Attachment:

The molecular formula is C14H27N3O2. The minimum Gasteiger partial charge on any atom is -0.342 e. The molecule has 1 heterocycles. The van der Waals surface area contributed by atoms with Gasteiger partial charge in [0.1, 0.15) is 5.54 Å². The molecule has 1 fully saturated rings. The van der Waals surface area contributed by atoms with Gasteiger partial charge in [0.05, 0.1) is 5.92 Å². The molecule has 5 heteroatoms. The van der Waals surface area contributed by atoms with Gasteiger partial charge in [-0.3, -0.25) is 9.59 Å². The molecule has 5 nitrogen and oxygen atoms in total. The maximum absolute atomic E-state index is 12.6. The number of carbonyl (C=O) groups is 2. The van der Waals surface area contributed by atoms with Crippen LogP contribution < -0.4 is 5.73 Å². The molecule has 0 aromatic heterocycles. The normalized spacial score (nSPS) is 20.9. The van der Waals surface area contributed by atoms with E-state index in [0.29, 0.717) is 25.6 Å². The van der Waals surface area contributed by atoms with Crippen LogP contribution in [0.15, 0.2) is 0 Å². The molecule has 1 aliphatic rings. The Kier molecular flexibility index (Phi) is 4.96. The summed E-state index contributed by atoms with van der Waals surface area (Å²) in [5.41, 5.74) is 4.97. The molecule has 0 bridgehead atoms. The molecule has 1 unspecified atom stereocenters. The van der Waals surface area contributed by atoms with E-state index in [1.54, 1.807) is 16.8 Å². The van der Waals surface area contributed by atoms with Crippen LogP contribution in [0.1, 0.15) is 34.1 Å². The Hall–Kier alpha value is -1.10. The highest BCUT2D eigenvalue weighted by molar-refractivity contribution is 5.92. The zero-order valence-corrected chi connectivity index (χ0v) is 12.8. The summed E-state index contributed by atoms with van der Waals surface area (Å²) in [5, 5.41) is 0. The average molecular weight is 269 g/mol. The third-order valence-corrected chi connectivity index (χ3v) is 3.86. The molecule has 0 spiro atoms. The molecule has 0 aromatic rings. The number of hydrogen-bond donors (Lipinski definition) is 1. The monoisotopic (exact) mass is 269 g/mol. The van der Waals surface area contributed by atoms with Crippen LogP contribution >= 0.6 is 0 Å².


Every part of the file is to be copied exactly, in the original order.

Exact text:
The molecular formula is C14H27N3O2. The minimum Gasteiger partial charge on any atom is -0.342 e. The molecule has 1 heterocycles. The van der Waals surface area contributed by atoms with Gasteiger partial charge in [0.1, 0.15) is 5.54 Å². The molecule has 1 fully saturated rings. The van der Waals surface area contributed by atoms with Gasteiger partial charge in [0.05, 0.1) is 5.92 Å². The molecule has 5 heteroatoms. The van der Waals surface area contributed by atoms with Gasteiger partial charge in [-0.3, -0.25) is 9.59 Å². The molecule has 5 nitrogen and oxygen atoms in total. The maximum absolute atomic E-state index is 12.6. The number of carbonyl (C=O) groups is 2. The van der Waals surface area contributed by atoms with Crippen LogP contribution < -0.4 is 5.73 Å². The molecule has 0 aromatic heterocycles. The normalized spacial score (nSPS) is 20.9. The van der Waals surface area contributed by atoms with E-state index in [0.29, 0.717) is 25.6 Å². The van der Waals surface area contributed by atoms with Crippen LogP contribution in [0.15, 0.2) is 0 Å². The molecule has 1 aliphatic rings. The Kier molecular flexibility index (Phi) is 4.96. The summed E-state index contributed by atoms with van der Waals surface area (Å²) in [5.41, 5.74) is 4.97. The molecule has 0 bridgehead atoms. The molecule has 1 unspecified atom stereocenters. The van der Waals surface area contributed by atoms with E-state index in [1.54, 1.807) is 16.8 Å². The van der Waals surface area contributed by atoms with Crippen LogP contribution in [0.1, 0.15) is 34.1 Å². The Hall–Kier alpha value is -1.10. The highest BCUT2D eigenvalue weighted by molar-refractivity contribution is 5.92. The zero-order valence-corrected chi connectivity index (χ0v) is 12.8. The summed E-state index contributed by atoms with van der Waals surface area (Å²) in [5, 5.41) is 0. The average molecular weight is 269 g/mol. The third-order valence-corrected chi connectivity index (χ3v) is 3.86. The molecule has 0 spiro atoms. The molecule has 0 aromatic rings. The number of hydrogen-bond donors (Lipinski definition) is 1. The monoisotopic (exact) mass is 269 g/mol. The van der Waals surface area contributed by atoms with Crippen LogP contribution >= 0.6 is 0 Å².